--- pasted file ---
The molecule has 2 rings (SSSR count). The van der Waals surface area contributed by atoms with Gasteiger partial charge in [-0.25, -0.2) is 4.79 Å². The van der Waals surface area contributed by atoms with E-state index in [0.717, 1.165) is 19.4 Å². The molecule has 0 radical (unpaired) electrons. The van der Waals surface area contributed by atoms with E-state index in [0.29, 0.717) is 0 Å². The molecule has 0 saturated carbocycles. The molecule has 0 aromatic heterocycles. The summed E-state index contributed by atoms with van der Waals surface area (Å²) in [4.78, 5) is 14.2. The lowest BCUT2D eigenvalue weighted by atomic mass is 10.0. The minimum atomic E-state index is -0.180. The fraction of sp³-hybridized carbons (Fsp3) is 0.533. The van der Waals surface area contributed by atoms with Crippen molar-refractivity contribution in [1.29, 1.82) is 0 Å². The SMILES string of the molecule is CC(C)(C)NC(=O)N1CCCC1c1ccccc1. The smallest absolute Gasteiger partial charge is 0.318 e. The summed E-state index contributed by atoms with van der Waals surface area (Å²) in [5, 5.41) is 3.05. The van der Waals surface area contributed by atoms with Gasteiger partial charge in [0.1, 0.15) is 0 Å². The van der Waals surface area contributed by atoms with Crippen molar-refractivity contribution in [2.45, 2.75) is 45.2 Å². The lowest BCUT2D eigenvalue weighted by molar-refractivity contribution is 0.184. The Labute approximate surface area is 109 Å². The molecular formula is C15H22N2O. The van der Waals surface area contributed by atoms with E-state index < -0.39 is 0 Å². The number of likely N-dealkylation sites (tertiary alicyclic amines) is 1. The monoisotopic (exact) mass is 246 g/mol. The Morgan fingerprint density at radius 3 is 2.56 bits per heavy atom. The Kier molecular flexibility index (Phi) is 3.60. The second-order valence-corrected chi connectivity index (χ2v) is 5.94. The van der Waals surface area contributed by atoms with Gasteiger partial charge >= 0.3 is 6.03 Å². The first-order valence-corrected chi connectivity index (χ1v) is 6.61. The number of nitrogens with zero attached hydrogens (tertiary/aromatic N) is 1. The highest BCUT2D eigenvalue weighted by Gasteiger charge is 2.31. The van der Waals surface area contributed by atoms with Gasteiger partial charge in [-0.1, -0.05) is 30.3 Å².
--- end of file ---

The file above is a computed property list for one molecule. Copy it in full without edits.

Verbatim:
The molecule has 2 rings (SSSR count). The van der Waals surface area contributed by atoms with Gasteiger partial charge in [-0.25, -0.2) is 4.79 Å². The van der Waals surface area contributed by atoms with E-state index in [0.717, 1.165) is 19.4 Å². The molecule has 0 radical (unpaired) electrons. The van der Waals surface area contributed by atoms with E-state index in [0.29, 0.717) is 0 Å². The molecule has 0 saturated carbocycles. The molecule has 0 aromatic heterocycles. The summed E-state index contributed by atoms with van der Waals surface area (Å²) in [4.78, 5) is 14.2. The lowest BCUT2D eigenvalue weighted by atomic mass is 10.0. The minimum atomic E-state index is -0.180. The fraction of sp³-hybridized carbons (Fsp3) is 0.533. The van der Waals surface area contributed by atoms with Crippen molar-refractivity contribution in [1.29, 1.82) is 0 Å². The SMILES string of the molecule is CC(C)(C)NC(=O)N1CCCC1c1ccccc1. The smallest absolute Gasteiger partial charge is 0.318 e. The summed E-state index contributed by atoms with van der Waals surface area (Å²) in [5, 5.41) is 3.05. The van der Waals surface area contributed by atoms with Gasteiger partial charge in [0.1, 0.15) is 0 Å². The van der Waals surface area contributed by atoms with Crippen molar-refractivity contribution in [2.45, 2.75) is 45.2 Å². The lowest BCUT2D eigenvalue weighted by molar-refractivity contribution is 0.184. The Labute approximate surface area is 109 Å². The molecular formula is C15H22N2O. The van der Waals surface area contributed by atoms with E-state index < -0.39 is 0 Å². The number of likely N-dealkylation sites (tertiary alicyclic amines) is 1. The monoisotopic (exact) mass is 246 g/mol. The Morgan fingerprint density at radius 3 is 2.56 bits per heavy atom. The Kier molecular flexibility index (Phi) is 3.60. The second-order valence-corrected chi connectivity index (χ2v) is 5.94. The van der Waals surface area contributed by atoms with Gasteiger partial charge >= 0.3 is 6.03 Å². The first-order valence-corrected chi connectivity index (χ1v) is 6.61. The number of nitrogens with zero attached hydrogens (tertiary/aromatic N) is 1. The highest BCUT2D eigenvalue weighted by Gasteiger charge is 2.31. The van der Waals surface area contributed by atoms with Gasteiger partial charge in [-0.1, -0.05) is 30.3 Å².